MANAGERS are working harder, and for longer, because of delayering, downsizing and other cost-cutting measures. Numerous surveys by the Institute of Management and others show that managers no longer have a fair balance between work and leisure.
One major study of 1,361 members of the Institute of Management (IM) found that half now always work in excess of their contract hours, with almost 40 per cent working over 50 hours a week on average. This study, The Quality of Working Life reported that 59 per cent of managers often or always work in the evenings and 41 per cent do so at weekends.
This confirms the findings of a previous IM study, Survival of the Fittest, which also found that two-thirds of managers find their work a source of stress.
Many, if not most, managers today are overworked as organisations "make assets sweat". Few managers can work any harder, yet they are under constant pressure to do so. So they need to work more efficiently.
Another IM study stated: "Managers must learn to prioritise their work to differentiate between those tasks requiring immediate attention and those of a less critical nature. Effective time management - which may also necessitate some measure of formal training - enables individuals to work at optimum effic- iency." It added: "It is equally important to recognise that time should be allocated for life outside the business environment."
Prioritising work and managing time sounds easy. But managing is complex and subject to unexpected interruptions. An institute of Employment Studies study, Defining Management Skills, said: "Managers are engaged in a vast range of activities, many of which are also invisible - like thinking! These activities are very fragmented, and many tasks may only take a matter of minutes ... and job holders may also have considerable choice in how they choose to define and carry out their tasks."
Managers must also prioritise the work of their teams and ensure that projects are on time. Moreover, many projects are run by multi-disciplinary teams. Sometimes the leadership of these teams moves from one person to another as a project goes through various stages. Other teams are leaderless. Prioritising tasks and organising time in these situations is even harder.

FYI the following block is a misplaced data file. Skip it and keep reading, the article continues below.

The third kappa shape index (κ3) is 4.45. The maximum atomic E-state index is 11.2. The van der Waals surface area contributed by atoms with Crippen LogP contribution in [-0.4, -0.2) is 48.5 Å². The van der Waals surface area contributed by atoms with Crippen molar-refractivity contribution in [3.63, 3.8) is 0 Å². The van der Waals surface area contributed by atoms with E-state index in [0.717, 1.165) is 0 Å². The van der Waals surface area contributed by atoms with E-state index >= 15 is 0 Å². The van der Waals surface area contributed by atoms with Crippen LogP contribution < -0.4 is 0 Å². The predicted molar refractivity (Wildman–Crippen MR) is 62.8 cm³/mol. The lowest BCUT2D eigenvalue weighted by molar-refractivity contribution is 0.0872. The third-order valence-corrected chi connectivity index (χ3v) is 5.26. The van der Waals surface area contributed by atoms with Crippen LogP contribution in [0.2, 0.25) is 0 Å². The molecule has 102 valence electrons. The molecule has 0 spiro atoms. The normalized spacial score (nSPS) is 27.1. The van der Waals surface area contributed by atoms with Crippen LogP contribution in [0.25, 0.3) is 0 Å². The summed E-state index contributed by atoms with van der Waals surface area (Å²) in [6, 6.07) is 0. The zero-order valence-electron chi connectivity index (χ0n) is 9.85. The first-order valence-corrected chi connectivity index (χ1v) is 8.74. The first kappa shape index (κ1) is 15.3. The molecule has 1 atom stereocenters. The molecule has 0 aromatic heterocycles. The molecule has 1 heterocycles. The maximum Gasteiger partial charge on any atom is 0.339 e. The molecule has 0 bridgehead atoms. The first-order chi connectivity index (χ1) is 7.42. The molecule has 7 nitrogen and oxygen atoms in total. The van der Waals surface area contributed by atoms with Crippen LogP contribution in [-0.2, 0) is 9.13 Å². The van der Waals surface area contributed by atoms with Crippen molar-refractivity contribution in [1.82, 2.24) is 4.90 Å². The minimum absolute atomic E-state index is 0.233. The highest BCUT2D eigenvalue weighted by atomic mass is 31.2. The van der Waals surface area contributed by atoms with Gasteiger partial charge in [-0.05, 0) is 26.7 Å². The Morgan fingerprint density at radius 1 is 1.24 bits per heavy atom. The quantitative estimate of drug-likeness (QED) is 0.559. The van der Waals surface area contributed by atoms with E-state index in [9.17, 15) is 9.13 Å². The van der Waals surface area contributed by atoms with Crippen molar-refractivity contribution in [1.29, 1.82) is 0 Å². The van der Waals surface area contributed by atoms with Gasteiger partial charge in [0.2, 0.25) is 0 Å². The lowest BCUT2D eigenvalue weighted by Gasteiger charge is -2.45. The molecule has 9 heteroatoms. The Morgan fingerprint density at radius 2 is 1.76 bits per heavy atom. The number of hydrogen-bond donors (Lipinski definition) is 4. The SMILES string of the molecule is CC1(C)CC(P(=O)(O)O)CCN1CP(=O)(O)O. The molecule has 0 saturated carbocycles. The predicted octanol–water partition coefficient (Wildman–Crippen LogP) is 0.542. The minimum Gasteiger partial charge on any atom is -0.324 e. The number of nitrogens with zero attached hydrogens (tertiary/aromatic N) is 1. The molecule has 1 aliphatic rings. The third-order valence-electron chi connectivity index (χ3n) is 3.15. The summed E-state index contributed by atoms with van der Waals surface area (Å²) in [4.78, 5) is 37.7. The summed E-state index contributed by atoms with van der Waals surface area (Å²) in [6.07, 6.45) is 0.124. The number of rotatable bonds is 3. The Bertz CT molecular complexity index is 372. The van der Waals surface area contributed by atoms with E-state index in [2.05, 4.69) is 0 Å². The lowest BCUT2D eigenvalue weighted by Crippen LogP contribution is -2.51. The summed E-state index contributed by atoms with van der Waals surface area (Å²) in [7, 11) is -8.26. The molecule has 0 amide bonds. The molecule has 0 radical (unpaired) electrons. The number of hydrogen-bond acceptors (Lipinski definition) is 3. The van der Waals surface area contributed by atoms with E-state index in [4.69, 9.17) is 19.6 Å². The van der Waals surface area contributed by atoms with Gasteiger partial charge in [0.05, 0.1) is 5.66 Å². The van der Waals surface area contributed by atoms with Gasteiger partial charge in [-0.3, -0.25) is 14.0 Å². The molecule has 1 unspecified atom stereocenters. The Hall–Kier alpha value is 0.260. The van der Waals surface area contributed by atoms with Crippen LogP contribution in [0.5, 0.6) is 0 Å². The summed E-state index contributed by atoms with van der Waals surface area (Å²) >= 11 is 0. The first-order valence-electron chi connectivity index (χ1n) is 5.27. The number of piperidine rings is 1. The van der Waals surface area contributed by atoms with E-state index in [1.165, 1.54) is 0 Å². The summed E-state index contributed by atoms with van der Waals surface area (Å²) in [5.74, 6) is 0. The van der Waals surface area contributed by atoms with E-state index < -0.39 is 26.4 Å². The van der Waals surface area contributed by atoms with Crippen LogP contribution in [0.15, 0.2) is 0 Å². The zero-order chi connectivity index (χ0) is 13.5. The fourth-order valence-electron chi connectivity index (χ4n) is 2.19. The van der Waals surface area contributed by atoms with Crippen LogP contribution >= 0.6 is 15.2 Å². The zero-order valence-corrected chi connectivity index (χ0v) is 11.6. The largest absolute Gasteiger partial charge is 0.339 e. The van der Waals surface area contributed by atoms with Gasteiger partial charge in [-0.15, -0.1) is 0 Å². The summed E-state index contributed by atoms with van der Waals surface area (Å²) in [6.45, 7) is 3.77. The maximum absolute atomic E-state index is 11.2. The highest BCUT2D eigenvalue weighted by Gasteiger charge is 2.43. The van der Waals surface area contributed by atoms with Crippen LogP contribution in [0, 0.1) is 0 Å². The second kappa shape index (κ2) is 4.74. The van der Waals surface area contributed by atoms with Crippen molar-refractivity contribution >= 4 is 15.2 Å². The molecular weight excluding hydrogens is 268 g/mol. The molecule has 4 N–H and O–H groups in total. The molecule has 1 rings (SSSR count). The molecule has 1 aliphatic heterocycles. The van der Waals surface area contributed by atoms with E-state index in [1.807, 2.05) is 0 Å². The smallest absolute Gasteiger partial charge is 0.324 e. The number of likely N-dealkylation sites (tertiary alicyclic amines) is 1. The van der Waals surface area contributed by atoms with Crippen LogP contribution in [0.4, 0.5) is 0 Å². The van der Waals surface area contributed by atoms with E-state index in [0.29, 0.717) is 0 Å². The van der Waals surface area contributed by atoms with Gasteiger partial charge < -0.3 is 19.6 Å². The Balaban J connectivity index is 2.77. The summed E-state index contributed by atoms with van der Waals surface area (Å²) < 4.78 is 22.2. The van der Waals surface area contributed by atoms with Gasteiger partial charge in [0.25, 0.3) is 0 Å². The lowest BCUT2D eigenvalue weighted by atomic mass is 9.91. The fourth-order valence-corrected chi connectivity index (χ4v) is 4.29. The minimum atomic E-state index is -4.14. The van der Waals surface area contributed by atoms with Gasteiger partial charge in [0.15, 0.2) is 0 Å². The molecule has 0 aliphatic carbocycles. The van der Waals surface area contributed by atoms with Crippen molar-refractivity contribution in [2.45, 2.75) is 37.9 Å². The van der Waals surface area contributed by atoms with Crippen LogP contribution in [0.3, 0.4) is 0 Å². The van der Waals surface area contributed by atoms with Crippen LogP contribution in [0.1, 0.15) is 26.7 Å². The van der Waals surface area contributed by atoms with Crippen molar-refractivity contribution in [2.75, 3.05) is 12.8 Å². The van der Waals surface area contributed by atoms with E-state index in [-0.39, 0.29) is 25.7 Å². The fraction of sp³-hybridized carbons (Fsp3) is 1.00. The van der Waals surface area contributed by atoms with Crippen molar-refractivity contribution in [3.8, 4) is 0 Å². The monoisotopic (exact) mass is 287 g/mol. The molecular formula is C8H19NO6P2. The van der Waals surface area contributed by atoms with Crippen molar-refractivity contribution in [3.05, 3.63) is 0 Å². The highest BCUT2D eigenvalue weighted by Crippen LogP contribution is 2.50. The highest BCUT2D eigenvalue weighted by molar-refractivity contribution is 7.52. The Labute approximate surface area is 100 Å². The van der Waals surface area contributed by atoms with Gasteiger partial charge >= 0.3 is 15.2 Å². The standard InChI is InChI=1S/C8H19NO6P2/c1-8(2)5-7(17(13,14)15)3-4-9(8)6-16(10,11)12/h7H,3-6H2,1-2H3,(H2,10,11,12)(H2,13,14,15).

Several time management systems and personal organisers are available - some paper-based, others PC-based. They range from the original paper- based Filofax with its wide, general applications through to the more sophisticated electronic Psion organisers. Among the best researched and business-focused planning and organising tools are those developed by Copenhagen-based Time/system International founded in 1980 and now operating in 26 countries.
It offers both paper and software-based systems, which can be used as a stand-alone or integrated. The paper Business System is based on an A5 sized ringbinder divided into three sections: a "DataBank", a "Time Section" and an "Information" section.
The DataBank helps managers to set goals and then break these goals down into concrete activities. Users can then work out how long they need to carry out each activity, determine its priority, and decide when to do it. These activities can then be transferred to yearly, monthly and daily plans in the Time Section. The information section is used to keep addresses, phone numbers, and e-mail addresses, as well as more general reference information such as conversion tables, travel timetables, maps and so on.
The software version, "Tasktimer for Windows", is particularly useful for team use. Using a network system, a project manager, for instance, can set up projects, allocate tasks for members of the team, schedule meetings in everybody's diaries, and feed information back to team members on the status of current projects, including time and costs.
Time/system now has 900,000 active users, 53,000 in Britain, and is used in many major companies, including BP, Coca Cola, Hewlett Packard, Lotus, Price Waterhouse, Proctor & Gamble, Sony, Texas Instruments, 3M and Unilever.
However, just buying a system and making it available to people is a waste of time and money. Too often they are used as a diary and notebook or as one of the trappings of executive status, not as practical planning, organising and time management tools.
Independent research conducted for Time/system among managers and members of the teams found that while most were familiar with the concept of time management, for some their knowledge was hazy of what it actually constituted. The study said: "Most did not spontaneously feel the need for a system. It was not top of their list of priorities, particularly since they thought they were well organised already. However ... some became more interested, especially if they felt there might be solutions available which they had not yet thought of."
The study added: "Several mentioned having been issued with new software systems by their IT departments, without sufficient training, which they and their staff were unable to use."
Only one-third of Time/system users have been on planning system courses of any kind, although the company runs training in-house and in hotels in the major cities. This appears to be a false economy.
A detailed study carried out by the Institute for Personal and Organisational Research at the Military University of Munich into Time/system found that a day's induction training led to improvements in goal setting, planning, and implementation of plans; a reduction in inefficient working practices; and a range of general benefits, including improved time planning and a resulting drop in personal stress levels.
The better time systems undoubtedly improve personal and team effectiveness, but only if people are trained to use them. And ideally the training needs to be tailored to the specific needs of the users.Reuse content